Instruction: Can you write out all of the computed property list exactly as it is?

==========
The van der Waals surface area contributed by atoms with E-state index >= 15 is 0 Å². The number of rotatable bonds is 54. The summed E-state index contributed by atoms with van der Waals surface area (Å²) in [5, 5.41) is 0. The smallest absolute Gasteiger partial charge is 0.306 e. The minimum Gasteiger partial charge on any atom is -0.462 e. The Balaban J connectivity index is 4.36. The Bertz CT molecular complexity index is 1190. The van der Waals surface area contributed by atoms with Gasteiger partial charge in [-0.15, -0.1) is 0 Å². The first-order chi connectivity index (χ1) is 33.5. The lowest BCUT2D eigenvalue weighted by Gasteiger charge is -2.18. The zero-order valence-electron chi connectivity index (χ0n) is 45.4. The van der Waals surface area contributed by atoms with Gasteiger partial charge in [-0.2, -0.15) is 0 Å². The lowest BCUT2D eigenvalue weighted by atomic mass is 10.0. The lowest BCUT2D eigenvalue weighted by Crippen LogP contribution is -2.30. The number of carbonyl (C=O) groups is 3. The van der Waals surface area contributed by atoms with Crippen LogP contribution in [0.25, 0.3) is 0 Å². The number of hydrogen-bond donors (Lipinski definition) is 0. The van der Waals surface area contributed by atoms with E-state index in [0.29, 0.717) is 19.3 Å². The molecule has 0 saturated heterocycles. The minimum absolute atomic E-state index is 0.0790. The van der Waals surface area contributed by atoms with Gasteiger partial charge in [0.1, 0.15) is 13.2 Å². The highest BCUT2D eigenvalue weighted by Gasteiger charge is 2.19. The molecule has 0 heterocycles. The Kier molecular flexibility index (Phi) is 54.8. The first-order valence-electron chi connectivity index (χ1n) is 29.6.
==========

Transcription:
The van der Waals surface area contributed by atoms with E-state index >= 15 is 0 Å². The number of rotatable bonds is 54. The summed E-state index contributed by atoms with van der Waals surface area (Å²) in [5, 5.41) is 0. The smallest absolute Gasteiger partial charge is 0.306 e. The minimum Gasteiger partial charge on any atom is -0.462 e. The Balaban J connectivity index is 4.36. The Bertz CT molecular complexity index is 1190. The van der Waals surface area contributed by atoms with Gasteiger partial charge in [-0.15, -0.1) is 0 Å². The first-order chi connectivity index (χ1) is 33.5. The lowest BCUT2D eigenvalue weighted by Gasteiger charge is -2.18. The zero-order valence-electron chi connectivity index (χ0n) is 45.4. The van der Waals surface area contributed by atoms with Gasteiger partial charge in [-0.2, -0.15) is 0 Å². The lowest BCUT2D eigenvalue weighted by atomic mass is 10.0. The lowest BCUT2D eigenvalue weighted by Crippen LogP contribution is -2.30. The number of carbonyl (C=O) groups is 3. The van der Waals surface area contributed by atoms with Crippen LogP contribution in [0.25, 0.3) is 0 Å². The number of hydrogen-bond donors (Lipinski definition) is 0. The van der Waals surface area contributed by atoms with E-state index in [0.29, 0.717) is 19.3 Å². The molecule has 0 saturated heterocycles. The minimum absolute atomic E-state index is 0.0790. The van der Waals surface area contributed by atoms with Gasteiger partial charge in [0.1, 0.15) is 13.2 Å². The highest BCUT2D eigenvalue weighted by Gasteiger charge is 2.19. The molecule has 0 heterocycles. The Kier molecular flexibility index (Phi) is 54.8. The first-order valence-electron chi connectivity index (χ1n) is 29.6.